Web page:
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What happens when you take high school students from a poor school and have them interact with high school students from a rich school? Well, if you're lucky, a little something called empathy develops. 

(Need a refresher on the difference between empathy and sympathy? Check out this animated video of a fox and a bear and an antelope. I guarantee it's way better than just looking up the definitions in a dictionary.)

Lead in text: 
Today, Barbara Morrison is a computer security engineer with a six-figure income. But that wasn't always the case. Just a decade ago, Morrison was a single-mother reliant on welfare checks. In a new article for Forbes, Morrison reminisces on her life, showing readers just how challenging life on welfare can be.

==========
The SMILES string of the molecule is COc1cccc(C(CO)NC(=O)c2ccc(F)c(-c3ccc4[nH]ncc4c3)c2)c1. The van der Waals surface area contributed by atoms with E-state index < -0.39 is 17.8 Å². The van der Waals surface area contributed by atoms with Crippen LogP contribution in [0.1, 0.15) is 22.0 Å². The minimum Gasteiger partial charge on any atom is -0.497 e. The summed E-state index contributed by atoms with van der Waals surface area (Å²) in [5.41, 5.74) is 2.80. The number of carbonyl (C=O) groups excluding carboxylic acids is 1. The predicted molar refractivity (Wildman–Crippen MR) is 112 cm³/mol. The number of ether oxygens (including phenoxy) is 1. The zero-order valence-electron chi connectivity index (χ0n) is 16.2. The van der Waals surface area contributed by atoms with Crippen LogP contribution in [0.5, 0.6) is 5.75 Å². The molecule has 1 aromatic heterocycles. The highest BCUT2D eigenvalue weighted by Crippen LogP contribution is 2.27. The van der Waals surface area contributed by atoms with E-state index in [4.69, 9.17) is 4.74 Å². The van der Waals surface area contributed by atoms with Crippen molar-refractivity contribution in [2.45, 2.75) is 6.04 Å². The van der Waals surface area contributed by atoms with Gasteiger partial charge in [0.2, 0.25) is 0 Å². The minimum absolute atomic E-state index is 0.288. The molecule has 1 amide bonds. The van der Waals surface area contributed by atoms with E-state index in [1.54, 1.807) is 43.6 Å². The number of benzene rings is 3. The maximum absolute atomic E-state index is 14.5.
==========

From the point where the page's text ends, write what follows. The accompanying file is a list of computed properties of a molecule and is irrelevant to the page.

Justice
Fuscia Foot / flickr

Having lots of money does not make somebody a better parent, but a child with wealthy parents is more likely to go to college, and more likely to have economic opportunity once they become an adult.

This truth, complicated and as poorly understood as it is does demonstrate one thing. If you are a low-income parent and you want your kids to be successful, the numbers are not on your side.